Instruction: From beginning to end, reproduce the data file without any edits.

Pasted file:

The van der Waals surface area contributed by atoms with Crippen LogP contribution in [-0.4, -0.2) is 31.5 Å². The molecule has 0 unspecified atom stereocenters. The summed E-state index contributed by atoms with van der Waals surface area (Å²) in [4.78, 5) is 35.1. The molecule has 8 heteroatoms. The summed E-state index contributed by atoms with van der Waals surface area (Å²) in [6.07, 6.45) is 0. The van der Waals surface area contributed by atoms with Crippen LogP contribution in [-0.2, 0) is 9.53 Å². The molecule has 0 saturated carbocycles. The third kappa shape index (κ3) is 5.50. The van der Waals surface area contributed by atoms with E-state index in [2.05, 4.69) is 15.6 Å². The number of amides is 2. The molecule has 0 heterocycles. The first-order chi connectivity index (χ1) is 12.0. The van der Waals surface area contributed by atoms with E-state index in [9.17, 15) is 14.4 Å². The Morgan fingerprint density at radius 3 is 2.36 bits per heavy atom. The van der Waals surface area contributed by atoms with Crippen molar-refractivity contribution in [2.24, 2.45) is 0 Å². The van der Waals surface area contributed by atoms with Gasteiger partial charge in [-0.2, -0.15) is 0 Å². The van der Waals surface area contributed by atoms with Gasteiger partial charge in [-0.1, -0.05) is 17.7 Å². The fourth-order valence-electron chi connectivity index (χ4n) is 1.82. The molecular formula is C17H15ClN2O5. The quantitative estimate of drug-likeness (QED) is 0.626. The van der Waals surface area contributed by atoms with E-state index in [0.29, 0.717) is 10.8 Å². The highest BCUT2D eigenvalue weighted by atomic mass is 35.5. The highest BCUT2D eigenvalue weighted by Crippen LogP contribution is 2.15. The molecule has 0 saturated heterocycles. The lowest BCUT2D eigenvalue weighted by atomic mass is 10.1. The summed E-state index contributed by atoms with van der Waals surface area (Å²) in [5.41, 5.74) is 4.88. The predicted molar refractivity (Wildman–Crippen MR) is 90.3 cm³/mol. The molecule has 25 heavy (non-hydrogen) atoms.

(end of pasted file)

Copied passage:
The van der Waals surface area contributed by atoms with Crippen LogP contribution in [-0.4, -0.2) is 31.5 Å². The molecule has 0 unspecified atom stereocenters. The summed E-state index contributed by atoms with van der Waals surface area (Å²) in [4.78, 5) is 35.1. The molecule has 8 heteroatoms. The summed E-state index contributed by atoms with van der Waals surface area (Å²) in [6.07, 6.45) is 0. The van der Waals surface area contributed by atoms with Crippen LogP contribution in [-0.2, 0) is 9.53 Å². The molecule has 0 saturated carbocycles. The third kappa shape index (κ3) is 5.50. The van der Waals surface area contributed by atoms with E-state index in [2.05, 4.69) is 15.6 Å². The number of amides is 2. The molecule has 0 heterocycles. The first-order chi connectivity index (χ1) is 12.0. The van der Waals surface area contributed by atoms with E-state index in [9.17, 15) is 14.4 Å². The Morgan fingerprint density at radius 3 is 2.36 bits per heavy atom. The van der Waals surface area contributed by atoms with Crippen molar-refractivity contribution in [2.24, 2.45) is 0 Å². The van der Waals surface area contributed by atoms with Gasteiger partial charge in [-0.2, -0.15) is 0 Å². The van der Waals surface area contributed by atoms with Gasteiger partial charge in [-0.1, -0.05) is 17.7 Å². The fourth-order valence-electron chi connectivity index (χ4n) is 1.82. The molecular formula is C17H15ClN2O5. The quantitative estimate of drug-likeness (QED) is 0.626. The van der Waals surface area contributed by atoms with E-state index in [0.29, 0.717) is 10.8 Å². The highest BCUT2D eigenvalue weighted by atomic mass is 35.5. The highest BCUT2D eigenvalue weighted by Crippen LogP contribution is 2.15. The molecule has 0 saturated heterocycles. The lowest BCUT2D eigenvalue weighted by atomic mass is 10.1. The summed E-state index contributed by atoms with van der Waals surface area (Å²) in [5.41, 5.74) is 4.88. The predicted molar refractivity (Wildman–Crippen MR) is 90.3 cm³/mol. The molecule has 25 heavy (non-hydrogen) atoms.